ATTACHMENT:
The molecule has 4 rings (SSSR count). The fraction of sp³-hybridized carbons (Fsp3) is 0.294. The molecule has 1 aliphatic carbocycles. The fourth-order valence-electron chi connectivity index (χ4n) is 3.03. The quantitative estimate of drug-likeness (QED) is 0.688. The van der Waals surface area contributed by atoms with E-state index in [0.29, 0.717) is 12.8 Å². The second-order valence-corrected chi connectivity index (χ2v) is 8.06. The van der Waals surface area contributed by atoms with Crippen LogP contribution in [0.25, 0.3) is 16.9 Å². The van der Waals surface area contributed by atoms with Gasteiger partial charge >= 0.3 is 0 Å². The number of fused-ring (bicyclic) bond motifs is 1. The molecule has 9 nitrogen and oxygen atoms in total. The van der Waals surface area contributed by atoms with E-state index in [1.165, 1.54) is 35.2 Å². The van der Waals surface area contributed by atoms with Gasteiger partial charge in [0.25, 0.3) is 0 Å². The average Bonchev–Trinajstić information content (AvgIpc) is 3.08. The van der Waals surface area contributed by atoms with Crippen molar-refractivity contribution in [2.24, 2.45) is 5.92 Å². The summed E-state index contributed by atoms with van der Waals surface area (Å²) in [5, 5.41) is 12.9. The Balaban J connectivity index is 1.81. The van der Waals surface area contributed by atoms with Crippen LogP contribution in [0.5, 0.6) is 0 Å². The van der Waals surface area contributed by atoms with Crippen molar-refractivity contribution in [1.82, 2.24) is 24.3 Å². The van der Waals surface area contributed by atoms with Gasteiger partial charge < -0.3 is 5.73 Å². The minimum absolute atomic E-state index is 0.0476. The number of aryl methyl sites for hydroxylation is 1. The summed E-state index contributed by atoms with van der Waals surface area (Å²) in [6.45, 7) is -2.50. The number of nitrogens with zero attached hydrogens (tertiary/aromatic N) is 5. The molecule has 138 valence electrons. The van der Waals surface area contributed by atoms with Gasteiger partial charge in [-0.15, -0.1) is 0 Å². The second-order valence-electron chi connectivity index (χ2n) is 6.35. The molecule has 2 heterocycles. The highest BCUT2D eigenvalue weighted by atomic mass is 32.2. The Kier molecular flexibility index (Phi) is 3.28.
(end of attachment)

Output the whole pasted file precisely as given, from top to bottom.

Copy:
The molecule has 4 rings (SSSR count). The fraction of sp³-hybridized carbons (Fsp3) is 0.294. The molecule has 1 aliphatic carbocycles. The fourth-order valence-electron chi connectivity index (χ4n) is 3.03. The quantitative estimate of drug-likeness (QED) is 0.688. The van der Waals surface area contributed by atoms with E-state index in [0.29, 0.717) is 12.8 Å². The second-order valence-corrected chi connectivity index (χ2v) is 8.06. The van der Waals surface area contributed by atoms with Crippen LogP contribution in [0.25, 0.3) is 16.9 Å². The van der Waals surface area contributed by atoms with Gasteiger partial charge >= 0.3 is 0 Å². The number of fused-ring (bicyclic) bond motifs is 1. The molecule has 9 nitrogen and oxygen atoms in total. The van der Waals surface area contributed by atoms with E-state index in [1.165, 1.54) is 35.2 Å². The van der Waals surface area contributed by atoms with Gasteiger partial charge in [0.25, 0.3) is 0 Å². The average Bonchev–Trinajstić information content (AvgIpc) is 3.08. The van der Waals surface area contributed by atoms with Crippen molar-refractivity contribution in [2.24, 2.45) is 5.92 Å². The summed E-state index contributed by atoms with van der Waals surface area (Å²) in [5, 5.41) is 12.9. The Balaban J connectivity index is 1.81. The van der Waals surface area contributed by atoms with Crippen LogP contribution in [0.5, 0.6) is 0 Å². The van der Waals surface area contributed by atoms with Crippen molar-refractivity contribution in [1.82, 2.24) is 24.3 Å². The van der Waals surface area contributed by atoms with Gasteiger partial charge < -0.3 is 5.73 Å². The minimum absolute atomic E-state index is 0.0476. The number of aryl methyl sites for hydroxylation is 1. The summed E-state index contributed by atoms with van der Waals surface area (Å²) in [6.45, 7) is -2.50. The number of nitrogens with zero attached hydrogens (tertiary/aromatic N) is 5. The molecule has 138 valence electrons. The van der Waals surface area contributed by atoms with Gasteiger partial charge in [-0.15, -0.1) is 0 Å². The second-order valence-electron chi connectivity index (χ2n) is 6.35. The molecule has 2 heterocycles. The highest BCUT2D eigenvalue weighted by atomic mass is 32.2. The Kier molecular flexibility index (Phi) is 3.28.